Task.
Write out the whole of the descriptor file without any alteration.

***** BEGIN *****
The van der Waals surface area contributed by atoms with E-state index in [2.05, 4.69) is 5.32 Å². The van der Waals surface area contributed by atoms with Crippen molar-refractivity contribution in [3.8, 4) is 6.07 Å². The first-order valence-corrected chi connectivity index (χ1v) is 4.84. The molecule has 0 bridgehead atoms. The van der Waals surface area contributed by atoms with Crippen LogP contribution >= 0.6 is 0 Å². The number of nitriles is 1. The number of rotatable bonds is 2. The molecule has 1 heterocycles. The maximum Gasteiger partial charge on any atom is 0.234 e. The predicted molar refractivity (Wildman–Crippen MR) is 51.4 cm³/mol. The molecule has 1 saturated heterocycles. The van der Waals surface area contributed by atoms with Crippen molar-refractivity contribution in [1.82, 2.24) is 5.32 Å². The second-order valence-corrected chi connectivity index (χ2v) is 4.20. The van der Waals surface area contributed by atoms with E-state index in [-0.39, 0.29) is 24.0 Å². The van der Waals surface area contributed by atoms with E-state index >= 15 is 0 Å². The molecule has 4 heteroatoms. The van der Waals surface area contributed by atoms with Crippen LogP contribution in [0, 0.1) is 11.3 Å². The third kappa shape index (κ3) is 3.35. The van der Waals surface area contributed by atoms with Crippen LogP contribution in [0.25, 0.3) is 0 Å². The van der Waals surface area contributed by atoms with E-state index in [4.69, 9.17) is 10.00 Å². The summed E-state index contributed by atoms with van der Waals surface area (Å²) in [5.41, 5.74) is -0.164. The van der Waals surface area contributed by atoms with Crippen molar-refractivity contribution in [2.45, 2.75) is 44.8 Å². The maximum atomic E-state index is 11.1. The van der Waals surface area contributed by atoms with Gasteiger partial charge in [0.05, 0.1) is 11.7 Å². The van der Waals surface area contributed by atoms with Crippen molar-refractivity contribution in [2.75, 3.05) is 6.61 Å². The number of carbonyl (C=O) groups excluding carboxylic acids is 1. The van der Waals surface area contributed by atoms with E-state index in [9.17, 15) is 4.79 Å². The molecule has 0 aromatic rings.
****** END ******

The van der Waals surface area contributed by atoms with E-state index in [2.05, 4.69) is 5.32 Å². The van der Waals surface area contributed by atoms with Crippen molar-refractivity contribution in [3.8, 4) is 6.07 Å². The first-order valence-corrected chi connectivity index (χ1v) is 4.84. The molecule has 0 bridgehead atoms. The van der Waals surface area contributed by atoms with Crippen LogP contribution >= 0.6 is 0 Å². The number of nitriles is 1. The number of rotatable bonds is 2. The molecule has 1 heterocycles. The maximum Gasteiger partial charge on any atom is 0.234 e. The predicted molar refractivity (Wildman–Crippen MR) is 51.4 cm³/mol. The molecule has 1 saturated heterocycles. The van der Waals surface area contributed by atoms with Crippen molar-refractivity contribution in [1.82, 2.24) is 5.32 Å². The second-order valence-corrected chi connectivity index (χ2v) is 4.20. The van der Waals surface area contributed by atoms with E-state index in [-0.39, 0.29) is 24.0 Å². The van der Waals surface area contributed by atoms with E-state index >= 15 is 0 Å². The molecule has 4 heteroatoms. The van der Waals surface area contributed by atoms with Crippen LogP contribution in [0, 0.1) is 11.3 Å². The third kappa shape index (κ3) is 3.35. The van der Waals surface area contributed by atoms with Crippen LogP contribution in [0.25, 0.3) is 0 Å². The van der Waals surface area contributed by atoms with E-state index in [4.69, 9.17) is 10.00 Å². The summed E-state index contributed by atoms with van der Waals surface area (Å²) in [5.41, 5.74) is -0.164. The van der Waals surface area contributed by atoms with Crippen molar-refractivity contribution in [2.45, 2.75) is 44.8 Å². The maximum atomic E-state index is 11.1. The van der Waals surface area contributed by atoms with Gasteiger partial charge in [0.05, 0.1) is 11.7 Å². The van der Waals surface area contributed by atoms with Crippen molar-refractivity contribution in [2.75, 3.05) is 6.61 Å². The number of carbonyl (C=O) groups excluding carboxylic acids is 1. The van der Waals surface area contributed by atoms with E-state index in [9.17, 15) is 4.79 Å². The molecule has 0 aromatic rings.